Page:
AnthroCOMS Study

About the Study

“Milk sharing” is a term used to describe the practice in which a donor gives expressed breast milk to aIMG_1626n infant who is not a gestational offspring. Milk sharing is different from commercial milk markets in that donors give their milk without collecting a fee. It is also unique from human milk banking, which produces the only source of donor milk currently endorsed by U.S. health authorities. Milk sharing has sparked heated controversy over the risks of feeding babies raw human milk from donors who have not been systematically screened by a trained health care professional.

Very little is known about families’ milk sharing experiences and the ways milk sharing fits into the everyday lives of mothers, others, and their babies. The Anthropological Contexts of Milk Sharing (AnthroCOMS) study is a comprehensive investigation of the intersecting biological, sociocultural, political economic, historical, and technological contexts of Internet milk sharing.

The AnthroCOMS study will explore questions such as: Why are so many parents interested in feeding their infants with donor breast milk? Why do some people produce enough breast milk for two or three babies and others barely produce any? What is the social significance of milk sharing communities in empowering members through breastfeeding advocacy? How does milk sharing reflect emergent expressions of gender identity, parenting, and family? The study combines careful biocultural assessment of lactation with in-depth inquiry into the stories and experiences of those involved in milk sharing.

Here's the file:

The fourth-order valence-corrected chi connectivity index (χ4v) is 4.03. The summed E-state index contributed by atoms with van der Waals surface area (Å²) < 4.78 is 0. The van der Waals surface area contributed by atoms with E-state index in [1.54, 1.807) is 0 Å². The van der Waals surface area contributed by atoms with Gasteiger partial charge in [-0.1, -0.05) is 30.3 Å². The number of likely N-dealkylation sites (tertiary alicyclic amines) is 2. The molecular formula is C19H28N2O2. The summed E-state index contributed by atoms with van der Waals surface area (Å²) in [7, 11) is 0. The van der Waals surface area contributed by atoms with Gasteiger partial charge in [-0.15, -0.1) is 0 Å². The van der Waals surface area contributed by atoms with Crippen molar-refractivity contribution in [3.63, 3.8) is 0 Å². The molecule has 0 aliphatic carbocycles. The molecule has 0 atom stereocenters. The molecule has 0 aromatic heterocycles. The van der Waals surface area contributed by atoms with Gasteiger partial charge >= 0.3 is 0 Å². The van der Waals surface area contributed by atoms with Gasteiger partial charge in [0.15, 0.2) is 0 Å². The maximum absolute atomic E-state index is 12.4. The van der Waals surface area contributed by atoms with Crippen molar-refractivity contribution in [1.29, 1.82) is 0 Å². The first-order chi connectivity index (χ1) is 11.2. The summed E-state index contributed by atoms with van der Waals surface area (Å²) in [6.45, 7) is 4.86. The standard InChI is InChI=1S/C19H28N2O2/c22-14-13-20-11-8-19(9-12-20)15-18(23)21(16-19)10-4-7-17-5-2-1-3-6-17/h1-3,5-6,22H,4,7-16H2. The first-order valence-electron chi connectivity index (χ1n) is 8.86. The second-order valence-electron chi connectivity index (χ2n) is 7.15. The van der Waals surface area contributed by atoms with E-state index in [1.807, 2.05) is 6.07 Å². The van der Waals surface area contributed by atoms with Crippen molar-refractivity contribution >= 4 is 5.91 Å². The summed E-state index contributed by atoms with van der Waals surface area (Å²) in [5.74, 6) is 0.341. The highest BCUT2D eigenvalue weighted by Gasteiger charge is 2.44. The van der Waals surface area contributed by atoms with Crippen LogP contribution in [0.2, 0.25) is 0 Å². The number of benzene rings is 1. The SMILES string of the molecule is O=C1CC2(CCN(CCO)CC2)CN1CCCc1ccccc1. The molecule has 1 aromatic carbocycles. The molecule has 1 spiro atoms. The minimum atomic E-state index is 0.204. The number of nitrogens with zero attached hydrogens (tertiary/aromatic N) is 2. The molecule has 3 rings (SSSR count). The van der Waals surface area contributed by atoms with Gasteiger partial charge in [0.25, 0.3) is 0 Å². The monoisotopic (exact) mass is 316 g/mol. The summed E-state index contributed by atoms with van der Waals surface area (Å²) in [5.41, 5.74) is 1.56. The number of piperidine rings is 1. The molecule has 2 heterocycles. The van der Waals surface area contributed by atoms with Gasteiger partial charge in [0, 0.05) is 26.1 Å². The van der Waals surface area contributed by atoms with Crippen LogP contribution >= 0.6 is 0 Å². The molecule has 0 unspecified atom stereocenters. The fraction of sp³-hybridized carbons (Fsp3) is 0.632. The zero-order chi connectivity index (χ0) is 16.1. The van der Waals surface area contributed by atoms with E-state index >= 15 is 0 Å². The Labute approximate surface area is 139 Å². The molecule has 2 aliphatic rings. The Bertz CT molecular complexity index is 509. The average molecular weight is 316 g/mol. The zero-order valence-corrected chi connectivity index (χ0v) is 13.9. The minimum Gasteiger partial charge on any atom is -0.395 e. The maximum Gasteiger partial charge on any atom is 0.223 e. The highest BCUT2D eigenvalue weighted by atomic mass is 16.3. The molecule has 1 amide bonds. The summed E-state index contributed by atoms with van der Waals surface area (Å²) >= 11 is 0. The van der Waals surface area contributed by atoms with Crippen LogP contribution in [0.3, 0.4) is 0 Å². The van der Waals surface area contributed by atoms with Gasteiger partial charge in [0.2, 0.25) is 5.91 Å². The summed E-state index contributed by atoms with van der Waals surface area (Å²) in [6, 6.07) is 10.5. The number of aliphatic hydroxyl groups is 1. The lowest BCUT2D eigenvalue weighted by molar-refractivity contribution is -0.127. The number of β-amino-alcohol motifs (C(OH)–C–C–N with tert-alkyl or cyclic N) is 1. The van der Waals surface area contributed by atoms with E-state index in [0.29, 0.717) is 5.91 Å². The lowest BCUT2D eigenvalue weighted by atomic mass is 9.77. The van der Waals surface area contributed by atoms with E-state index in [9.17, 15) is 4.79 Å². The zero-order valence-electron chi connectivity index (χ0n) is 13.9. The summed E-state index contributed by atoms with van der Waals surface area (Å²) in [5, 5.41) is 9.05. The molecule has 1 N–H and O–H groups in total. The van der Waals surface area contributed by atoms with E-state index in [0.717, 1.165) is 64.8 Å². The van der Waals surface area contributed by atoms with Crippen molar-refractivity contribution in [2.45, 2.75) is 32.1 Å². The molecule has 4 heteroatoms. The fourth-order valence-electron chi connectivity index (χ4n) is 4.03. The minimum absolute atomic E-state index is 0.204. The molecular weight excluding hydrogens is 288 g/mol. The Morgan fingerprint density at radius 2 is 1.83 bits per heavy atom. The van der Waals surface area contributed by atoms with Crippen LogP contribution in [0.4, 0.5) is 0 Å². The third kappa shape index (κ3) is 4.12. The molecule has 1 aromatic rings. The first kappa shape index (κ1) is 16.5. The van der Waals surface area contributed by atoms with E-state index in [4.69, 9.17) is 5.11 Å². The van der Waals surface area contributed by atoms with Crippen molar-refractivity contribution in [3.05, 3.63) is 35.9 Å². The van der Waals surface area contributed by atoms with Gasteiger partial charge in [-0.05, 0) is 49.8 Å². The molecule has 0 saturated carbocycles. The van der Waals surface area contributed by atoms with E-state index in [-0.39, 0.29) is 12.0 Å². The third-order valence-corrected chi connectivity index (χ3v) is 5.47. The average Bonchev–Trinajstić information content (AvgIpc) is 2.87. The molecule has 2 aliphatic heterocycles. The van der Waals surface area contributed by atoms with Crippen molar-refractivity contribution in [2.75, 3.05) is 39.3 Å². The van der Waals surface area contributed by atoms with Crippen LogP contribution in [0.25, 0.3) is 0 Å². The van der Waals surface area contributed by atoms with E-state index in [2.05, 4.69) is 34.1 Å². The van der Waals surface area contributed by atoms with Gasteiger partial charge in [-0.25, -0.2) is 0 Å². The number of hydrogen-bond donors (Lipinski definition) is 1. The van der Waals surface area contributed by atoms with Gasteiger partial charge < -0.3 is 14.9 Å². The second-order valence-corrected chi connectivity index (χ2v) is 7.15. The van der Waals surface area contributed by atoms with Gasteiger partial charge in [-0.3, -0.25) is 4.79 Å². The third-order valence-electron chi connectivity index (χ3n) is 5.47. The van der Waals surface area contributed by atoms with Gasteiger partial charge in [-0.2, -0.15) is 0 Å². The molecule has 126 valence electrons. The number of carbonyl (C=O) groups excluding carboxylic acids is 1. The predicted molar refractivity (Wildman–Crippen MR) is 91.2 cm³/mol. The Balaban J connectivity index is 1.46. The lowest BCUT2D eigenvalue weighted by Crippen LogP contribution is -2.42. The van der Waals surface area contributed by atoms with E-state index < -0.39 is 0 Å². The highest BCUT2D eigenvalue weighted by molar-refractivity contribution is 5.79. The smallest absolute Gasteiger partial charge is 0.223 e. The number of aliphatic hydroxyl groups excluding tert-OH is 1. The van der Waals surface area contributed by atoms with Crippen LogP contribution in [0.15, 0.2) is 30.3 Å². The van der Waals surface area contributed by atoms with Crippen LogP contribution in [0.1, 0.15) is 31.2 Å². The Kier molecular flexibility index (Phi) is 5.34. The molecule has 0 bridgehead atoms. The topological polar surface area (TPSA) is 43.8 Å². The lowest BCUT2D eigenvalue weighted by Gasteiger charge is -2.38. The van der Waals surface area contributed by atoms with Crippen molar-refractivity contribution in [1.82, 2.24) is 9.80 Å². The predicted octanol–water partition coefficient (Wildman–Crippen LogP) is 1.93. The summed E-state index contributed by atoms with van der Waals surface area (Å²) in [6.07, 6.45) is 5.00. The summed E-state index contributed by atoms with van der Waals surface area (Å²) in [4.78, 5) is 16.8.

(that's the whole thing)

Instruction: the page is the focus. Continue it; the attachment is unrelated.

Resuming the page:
About the Investigator

Dr. Palmquist is a medical anthropologist and International Board Certified Lactation Consultant (IBCLC). She studied clinical lactation at the Mary Rose Tully Training Initiative, Carolina Global Breastfeeding Institute (CGBI), University of North Carolina-Chapel Hill. She has been conducting research on Internet milk sharing since 2011 and has previous experience as a breast milk donor.

A major goal of this research is to replace speculation about milk sharing with empirical data. The AnthroCOMS study will contribute to efforts designed to educate health care professionals, policy makers, and the general public about milk sharing. News for presentations, publications, and reports based on this research may be found on the Anthro-COMS study Facebook Page.

This project has received ethics approval for research with human subjects by the Institutional Review Board at Elon University. It is made possible by an Elon University Faculty Research and Development Grant and a Post-PhD grant from the Wenner-Gren Foundation.

Ways to Participate

From September 2013 – May 2014 over 1,000 respondents completed an online survey about their milk sharing experiences. A small team of interviewers also completed nearly 150 telephone interviews with both donors and recipients!

Beginning in June 2014, Dr. Palmquist will be conducting a multi-sited, qualitative study with donors and recipients across the U.S. to learn about the ways in which milkIMG_3519 - Version 2 sharing fits into everyday life. If you have an interesting story that you would like to share and think that you might be willing to participate in a home visit, please contact Dr. Palmquist at for more information.